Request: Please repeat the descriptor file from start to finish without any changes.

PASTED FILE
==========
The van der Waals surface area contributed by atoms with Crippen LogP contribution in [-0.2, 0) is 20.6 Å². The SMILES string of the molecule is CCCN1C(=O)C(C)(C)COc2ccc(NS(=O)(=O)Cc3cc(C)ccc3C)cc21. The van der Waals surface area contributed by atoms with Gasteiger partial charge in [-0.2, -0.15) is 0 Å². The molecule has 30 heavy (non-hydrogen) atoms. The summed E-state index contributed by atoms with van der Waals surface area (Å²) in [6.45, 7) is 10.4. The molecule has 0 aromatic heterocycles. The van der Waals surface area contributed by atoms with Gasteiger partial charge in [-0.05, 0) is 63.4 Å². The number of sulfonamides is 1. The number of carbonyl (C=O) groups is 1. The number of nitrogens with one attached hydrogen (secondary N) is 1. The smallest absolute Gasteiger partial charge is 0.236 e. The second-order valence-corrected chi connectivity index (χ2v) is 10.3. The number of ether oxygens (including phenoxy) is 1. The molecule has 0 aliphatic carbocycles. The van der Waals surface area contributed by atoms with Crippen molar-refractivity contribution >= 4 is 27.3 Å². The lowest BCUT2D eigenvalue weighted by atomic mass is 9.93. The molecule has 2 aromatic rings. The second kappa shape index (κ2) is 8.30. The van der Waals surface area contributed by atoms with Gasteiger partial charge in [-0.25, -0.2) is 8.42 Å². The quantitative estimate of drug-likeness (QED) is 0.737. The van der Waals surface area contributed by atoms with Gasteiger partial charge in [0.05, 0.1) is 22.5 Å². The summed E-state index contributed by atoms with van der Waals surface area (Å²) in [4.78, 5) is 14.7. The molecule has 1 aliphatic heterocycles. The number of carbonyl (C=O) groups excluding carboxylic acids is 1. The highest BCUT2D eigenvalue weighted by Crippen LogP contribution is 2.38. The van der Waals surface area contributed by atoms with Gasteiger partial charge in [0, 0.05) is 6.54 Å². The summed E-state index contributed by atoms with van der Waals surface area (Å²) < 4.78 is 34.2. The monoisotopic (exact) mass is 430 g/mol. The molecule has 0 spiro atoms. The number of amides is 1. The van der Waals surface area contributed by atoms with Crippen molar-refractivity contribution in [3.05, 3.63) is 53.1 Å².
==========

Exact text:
The van der Waals surface area contributed by atoms with Crippen LogP contribution in [-0.2, 0) is 20.6 Å². The SMILES string of the molecule is CCCN1C(=O)C(C)(C)COc2ccc(NS(=O)(=O)Cc3cc(C)ccc3C)cc21. The van der Waals surface area contributed by atoms with Gasteiger partial charge in [-0.2, -0.15) is 0 Å². The molecule has 30 heavy (non-hydrogen) atoms. The summed E-state index contributed by atoms with van der Waals surface area (Å²) in [6.45, 7) is 10.4. The molecule has 0 aromatic heterocycles. The van der Waals surface area contributed by atoms with Gasteiger partial charge in [-0.05, 0) is 63.4 Å². The number of sulfonamides is 1. The number of carbonyl (C=O) groups is 1. The number of nitrogens with one attached hydrogen (secondary N) is 1. The smallest absolute Gasteiger partial charge is 0.236 e. The second-order valence-corrected chi connectivity index (χ2v) is 10.3. The number of ether oxygens (including phenoxy) is 1. The molecule has 0 aliphatic carbocycles. The van der Waals surface area contributed by atoms with Crippen molar-refractivity contribution >= 4 is 27.3 Å². The lowest BCUT2D eigenvalue weighted by atomic mass is 9.93. The molecule has 2 aromatic rings. The second kappa shape index (κ2) is 8.30. The van der Waals surface area contributed by atoms with Gasteiger partial charge in [-0.25, -0.2) is 8.42 Å². The quantitative estimate of drug-likeness (QED) is 0.737. The van der Waals surface area contributed by atoms with Gasteiger partial charge in [0.05, 0.1) is 22.5 Å². The summed E-state index contributed by atoms with van der Waals surface area (Å²) in [4.78, 5) is 14.7. The molecule has 1 aliphatic heterocycles. The number of carbonyl (C=O) groups excluding carboxylic acids is 1. The highest BCUT2D eigenvalue weighted by Crippen LogP contribution is 2.38. The van der Waals surface area contributed by atoms with Gasteiger partial charge in [0, 0.05) is 6.54 Å². The summed E-state index contributed by atoms with van der Waals surface area (Å²) < 4.78 is 34.2. The monoisotopic (exact) mass is 430 g/mol. The molecule has 0 spiro atoms. The number of amides is 1. The van der Waals surface area contributed by atoms with Crippen molar-refractivity contribution in [3.05, 3.63) is 53.1 Å².